Ping went the rear wheel, followed a moment later by another ping, and then two more in quick succession. There was no pattern to the noise, not the usual once-a-revolution of a wheel, or the regular squeak of a chain's tight link. This was erratic, unpredictable and disconcerting and we learned long ago that any unusual noise on the bike usually means trouble.
At one of our stops I applied my totally unscientific approach to the problem. I grasped the spokes two at a time and squeezed. They moved. I did the same with the front wheel. They felt much tighter.
I worried, the worry was infectious and soon I had Judy worried too. Was the wheel going to collapse?
In theory it should have been fine. We had just had it rebuilt after splitting the rim in Spain. Now we had a new rim and new spokes, and a new problem.
This was in north Somerset a few days ago, and we rode on wondering what to do. The noise was still there when we crossed the Severn Bridge into Wales and as we climbed wearily the last 7 kilometres to a farm campsite near Chepstow.
The only cycle shop in Chepstow was closed the next morning (a Wednesday). It was time for action. We propped the bike on its stand in a very public square, and while Judy organised coffee I adjusted all 32 spokes in the rear wheel - tightening them by a third of a turn. They still felt loose, but I didn't have the nerve to turn them further.
We finished our coffee, looked at each other and gave it a go. The wheel was silent - the only sounds the whir of the chains, and the thrum of the tyres.
At Crick we stopped to take photos and a woman approached us. Hilary was a ranger for Sustrans - responsible for maintaining NCR 4 in her patch. She was delightful and we chatted about cycling, travel, life in NZ and Florida where she spends a lot of time. Most importantly, she told us a new cycle shop had opened just up the road at Caldicot
And there our problem was solved. The boss, Stuart, measured the spoke tensions and agreed they were low - very low, several at 10 somethings and one at 5 when they should all have been up around 20 to 25 somethings. While we had lunch, he tightened them and then tried to charge us a pittance.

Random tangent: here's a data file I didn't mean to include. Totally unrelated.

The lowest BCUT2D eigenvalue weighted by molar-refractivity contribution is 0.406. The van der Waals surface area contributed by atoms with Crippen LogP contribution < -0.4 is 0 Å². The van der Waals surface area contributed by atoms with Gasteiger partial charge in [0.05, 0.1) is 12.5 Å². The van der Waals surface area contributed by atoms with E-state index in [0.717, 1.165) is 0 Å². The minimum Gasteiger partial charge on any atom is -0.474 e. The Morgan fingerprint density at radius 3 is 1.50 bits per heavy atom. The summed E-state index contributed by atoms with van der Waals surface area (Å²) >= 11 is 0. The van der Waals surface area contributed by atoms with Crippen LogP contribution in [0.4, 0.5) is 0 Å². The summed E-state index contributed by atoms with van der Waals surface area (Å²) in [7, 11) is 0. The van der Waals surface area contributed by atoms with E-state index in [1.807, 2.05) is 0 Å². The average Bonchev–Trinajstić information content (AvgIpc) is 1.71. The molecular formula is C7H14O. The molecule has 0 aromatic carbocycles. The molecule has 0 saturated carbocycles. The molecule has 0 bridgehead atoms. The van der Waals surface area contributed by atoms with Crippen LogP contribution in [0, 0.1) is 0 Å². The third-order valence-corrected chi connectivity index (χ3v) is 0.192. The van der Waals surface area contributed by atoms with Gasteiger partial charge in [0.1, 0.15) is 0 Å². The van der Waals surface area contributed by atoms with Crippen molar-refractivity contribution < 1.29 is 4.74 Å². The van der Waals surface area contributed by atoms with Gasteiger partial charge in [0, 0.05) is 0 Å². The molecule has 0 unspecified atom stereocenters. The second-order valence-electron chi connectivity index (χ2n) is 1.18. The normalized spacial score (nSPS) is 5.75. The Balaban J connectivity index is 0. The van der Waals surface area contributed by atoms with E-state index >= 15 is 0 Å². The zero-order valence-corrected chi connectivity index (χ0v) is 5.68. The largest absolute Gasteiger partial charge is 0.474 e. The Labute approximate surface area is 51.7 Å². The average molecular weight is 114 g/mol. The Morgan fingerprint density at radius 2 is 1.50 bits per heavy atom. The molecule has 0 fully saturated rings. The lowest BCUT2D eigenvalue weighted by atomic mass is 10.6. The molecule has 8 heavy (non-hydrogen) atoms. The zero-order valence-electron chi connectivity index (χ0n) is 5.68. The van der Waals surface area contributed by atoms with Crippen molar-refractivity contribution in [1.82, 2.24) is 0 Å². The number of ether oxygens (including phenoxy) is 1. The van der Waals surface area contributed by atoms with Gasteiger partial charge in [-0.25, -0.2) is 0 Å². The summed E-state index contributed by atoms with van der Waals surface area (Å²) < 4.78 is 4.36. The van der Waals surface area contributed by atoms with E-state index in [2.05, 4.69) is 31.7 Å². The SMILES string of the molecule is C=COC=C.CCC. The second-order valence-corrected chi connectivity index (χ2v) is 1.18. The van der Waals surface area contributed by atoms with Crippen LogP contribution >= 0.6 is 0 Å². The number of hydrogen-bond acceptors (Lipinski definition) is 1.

The difference was immediate. If a laden tandem can feel lively, the Beast was transformed. Gone was the vague wobble in the corners, and we could feel every bump which was better than not feeling them. So far so good, as we rest up for a couple of days at a family friendly campground near Porthcawl on the south coast.
Upgrading the Beast
* Rear wheel rebuilt after splitting the rim in Spain.
* Spokes in rear wheel tightened at 300 km after rebuild.
* New front wheel with Son 28 Dynamo hub from Thorn/SJS Cycles who manufactured the tandem. This will enable us to charge our GPS and Judy's cellphone while we are riding.
* New Cinq5 electronic device (still to be fitted) which will provide a USB port for our gadgets.
* New Cinq5 buffer battery, to even out the flow of power from the Dynamo to the device being charged.
* New pump with a gauge to end the guesswork over our tyre pressures.
* Two folding stools for use at campsites.
By George, I think He's got it.
We are changing our attitude to GPS George. After the trials of Portugal and Spain, he is winning his way into our hearts.
As Judy the Stoker says,"George is now elevated to head navigator. If he's happy, we're happy."
We think there are several reasons why he has gone up in our estimation. We have configured his brain a little differently, the maps of Britain that we have downloaded for him seem to be of a higher quality than before, although they come from the same source (OSM) and we have lowered our expectations about his abilities.
Whatever the reasons, living with George is better than before.
Captain: "Is George happy (with the direction we are going)?"
Stoker: "He's ecstatic."
Long may it last.
Judy the Stoker's Quotable Quotes
"I've lost the will to live," on reaching a campsite after a long climb at the end of the day.
"I hope this is for eyes - it's in Portuguese," Judy uses expired eye drops.
"Pedalling downhill in that cold I could feel the wind on my legs - brrrrrr. Tells me I need to shave them."
"So we're getting close to Ireland then. What did we have for breakfast? Boiled potatoes," Judy ruminates that the previous night's leftovers get eaten at breakfast.
Rest Bay is just around the corner from Porthcawl. It's a popular spot for surfing though there weren't too many board riders out the afternoon we visited.